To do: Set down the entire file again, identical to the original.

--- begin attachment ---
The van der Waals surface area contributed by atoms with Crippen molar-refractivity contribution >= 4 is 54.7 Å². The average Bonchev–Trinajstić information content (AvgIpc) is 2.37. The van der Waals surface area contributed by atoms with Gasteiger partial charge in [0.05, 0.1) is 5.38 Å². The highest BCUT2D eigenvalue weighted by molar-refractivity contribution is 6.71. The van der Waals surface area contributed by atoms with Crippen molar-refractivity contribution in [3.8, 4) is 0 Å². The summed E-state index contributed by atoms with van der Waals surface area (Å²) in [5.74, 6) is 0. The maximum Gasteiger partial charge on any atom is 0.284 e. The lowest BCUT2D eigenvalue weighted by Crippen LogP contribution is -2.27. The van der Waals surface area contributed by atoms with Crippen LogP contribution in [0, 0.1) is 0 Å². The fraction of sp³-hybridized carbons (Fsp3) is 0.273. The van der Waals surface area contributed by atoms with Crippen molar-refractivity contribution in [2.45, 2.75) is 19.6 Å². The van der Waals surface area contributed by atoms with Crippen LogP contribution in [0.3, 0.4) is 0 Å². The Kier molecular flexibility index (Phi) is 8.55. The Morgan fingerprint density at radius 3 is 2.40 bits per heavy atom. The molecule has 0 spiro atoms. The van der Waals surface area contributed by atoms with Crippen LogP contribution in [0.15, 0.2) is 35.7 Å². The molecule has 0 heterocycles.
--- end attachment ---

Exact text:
The van der Waals surface area contributed by atoms with Crippen molar-refractivity contribution >= 4 is 54.7 Å². The average Bonchev–Trinajstić information content (AvgIpc) is 2.37. The van der Waals surface area contributed by atoms with Gasteiger partial charge in [0.05, 0.1) is 5.38 Å². The highest BCUT2D eigenvalue weighted by molar-refractivity contribution is 6.71. The van der Waals surface area contributed by atoms with Crippen molar-refractivity contribution in [3.8, 4) is 0 Å². The summed E-state index contributed by atoms with van der Waals surface area (Å²) in [5.74, 6) is 0. The maximum Gasteiger partial charge on any atom is 0.284 e. The lowest BCUT2D eigenvalue weighted by Crippen LogP contribution is -2.27. The van der Waals surface area contributed by atoms with Crippen LogP contribution in [0, 0.1) is 0 Å². The fraction of sp³-hybridized carbons (Fsp3) is 0.273. The van der Waals surface area contributed by atoms with Crippen molar-refractivity contribution in [2.45, 2.75) is 19.6 Å². The van der Waals surface area contributed by atoms with Crippen LogP contribution in [0.3, 0.4) is 0 Å². The Kier molecular flexibility index (Phi) is 8.55. The Morgan fingerprint density at radius 3 is 2.40 bits per heavy atom. The molecule has 0 spiro atoms. The van der Waals surface area contributed by atoms with Crippen LogP contribution in [0.15, 0.2) is 35.7 Å². The molecule has 0 heterocycles.